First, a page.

With their proposed site for a baseball stadium on the doorstep of affluent Fairfax County, its spending power and million-plus residents, boosters of a Northern Virginia team would welcome a little cheerleading from the leaders of Washington's largest suburb.

But for the time being, county supervisors are mum on baseball. Elected leaders in neighboring Loudoun have been buzzing for weeks about hosting a ballpark near Dulles International Airport, invoking regional pride in a suburban location they hope will beat out the District and several other potential sites as the new home of the Montreal Expos. But Fairfax supervisors say they have no immediate plans to discuss, endorse or otherwise weigh in on the plan.

"Whether baseball goes to Loudoun County is undoubtedly an important subject," Board of Supervisors Chairman Gerald E. Connolly (D) said. "It's just not a tier-one subject."

He cited "many more pressing things" on the board's radar, including a major effort to thwart a growing gang presence.

Supervisor Linda Q. Smyth (D), whose Providence District straddles the Capital Beltway, echoed the chairman's nonchalance, taking a micro-view of the national pastime.

"Baseball has not been at the top of my list," Smyth said. " I know it's been bouncing around from Arlington to Dulles, but every time it bounces, it skips over Providence."

The Washington Post took an informal poll of some Fairfax supervisors after members of the Montgomery County Council, their Maryland counterparts across the Potomac, threw symbolic support this month behind returning a team to the District. Council members criticized Northern Virginia boosters for overblowing the benefits of the Loudoun site, which would rise in the center of a mixed-use development of thousands of condominiums and single-family homes and 5 million square feet of commercial space.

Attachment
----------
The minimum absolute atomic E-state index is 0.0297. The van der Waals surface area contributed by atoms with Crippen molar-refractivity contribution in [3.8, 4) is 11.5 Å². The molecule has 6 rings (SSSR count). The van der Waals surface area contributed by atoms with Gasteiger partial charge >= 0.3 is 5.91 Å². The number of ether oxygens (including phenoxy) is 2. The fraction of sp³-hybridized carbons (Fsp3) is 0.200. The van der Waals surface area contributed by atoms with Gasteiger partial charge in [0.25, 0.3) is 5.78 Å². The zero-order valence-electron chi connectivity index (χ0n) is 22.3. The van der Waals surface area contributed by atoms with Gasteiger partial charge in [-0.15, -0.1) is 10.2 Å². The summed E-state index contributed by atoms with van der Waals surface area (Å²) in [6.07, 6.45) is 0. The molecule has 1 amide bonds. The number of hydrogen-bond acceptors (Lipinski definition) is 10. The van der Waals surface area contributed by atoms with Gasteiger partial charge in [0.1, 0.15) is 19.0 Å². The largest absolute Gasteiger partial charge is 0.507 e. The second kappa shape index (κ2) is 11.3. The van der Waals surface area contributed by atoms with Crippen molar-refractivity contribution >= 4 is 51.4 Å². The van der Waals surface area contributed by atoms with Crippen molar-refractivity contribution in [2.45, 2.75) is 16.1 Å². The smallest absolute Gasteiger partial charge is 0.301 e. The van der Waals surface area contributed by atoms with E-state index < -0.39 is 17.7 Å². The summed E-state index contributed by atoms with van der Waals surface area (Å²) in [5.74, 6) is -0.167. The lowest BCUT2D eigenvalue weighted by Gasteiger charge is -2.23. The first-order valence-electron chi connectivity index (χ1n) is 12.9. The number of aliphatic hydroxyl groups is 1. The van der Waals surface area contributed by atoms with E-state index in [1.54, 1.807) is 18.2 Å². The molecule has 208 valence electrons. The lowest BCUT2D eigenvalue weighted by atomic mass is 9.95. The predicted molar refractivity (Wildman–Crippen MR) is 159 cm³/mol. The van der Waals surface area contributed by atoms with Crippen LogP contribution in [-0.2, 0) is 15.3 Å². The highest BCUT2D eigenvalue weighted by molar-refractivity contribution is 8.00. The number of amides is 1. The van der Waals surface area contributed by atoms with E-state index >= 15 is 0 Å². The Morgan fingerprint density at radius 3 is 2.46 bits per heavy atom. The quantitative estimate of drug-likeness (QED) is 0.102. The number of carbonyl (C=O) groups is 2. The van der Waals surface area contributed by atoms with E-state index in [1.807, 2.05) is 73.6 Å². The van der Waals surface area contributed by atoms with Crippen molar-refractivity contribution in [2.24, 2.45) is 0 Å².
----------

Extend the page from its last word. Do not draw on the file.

The Fairfax County Chamber of Commerce endorsed the Loudoun project, dubbed Diamond Lake, last week, citing the economic benefit of a potential spillover of new jobs across the county line.

Some supervisors, however, express skepticism that Major League Baseball actually intends to bring a team to the Washington region at all, having discussed it for years.

Then there is also the issue of thousands of cars spilling over into Fairfax's clogged road system.

The board voted in 2003 against locating a team at a proposed stadium site at Fort Belvoir's former Engineer Proving Ground in Springfield.

Supervisor T. Dana Kauffman (D-Lee), who is on record opposing a Northern Virginia stadium, said the influx of cars would overwhelm an already dysfunctional grid whose state funding was just cut by 24 percent.

On the other hand, the stadium, which would be near a proposed Metro stop east of the airport, could prove to be a catalyst for a project backed heavily by the Fairfax board: a rail extension to Dulles. The long-planned project is now limited to 11 miles ending in Reston, but Virginia leaders hope to take it the 23 miles from West Falls Church to the Dulles area.

Loudoun board Chairman Scott K. York (I) is not scheduled to brief that county's supervisors on the stadium plan until September.

Meanwhile, the Virginia Baseball Stadium Authority has offered to brief board members individually, said Brian Hannigan, a spokesman for the group.

"We would certainly like for them to be supportive," Hannigan said. He called a Loudoun ballpark "a terrific benefit for Fairfax County" that would "improve the quality of life for hundreds of thousands of residents."

Connolly said he wants to see more data. "Until we see details about the impact" of a Loudoun stadium, "people on the board are keeping their powder dry." Sales tax revenue generated by a stadium would go to Loudoun, he said, but he noted that service jobs to support concessions and other ballpark-related business could originate in Fairfax.

The one certainty is that bringing baseball to Northern Virginia arouses passions on both sides. This could explain the silence of a county whose leaders love to preach regional thinking.

Or, as Supervisor Michael R. Frey (R-Sully), who also serves as the stadium authority's vice president, put it, there's always the cloak of zoning law. Did Fairfax weigh in when the Prince William supervisors approved construction of Potomac Mills mall, which opened in 1985. Or when they considered Disney's controversial plan eight years later to build a theme park near the Manassas Battlefield?

Said Frey: "I say, it's dangerous to stick your nose in other people's land-use cases."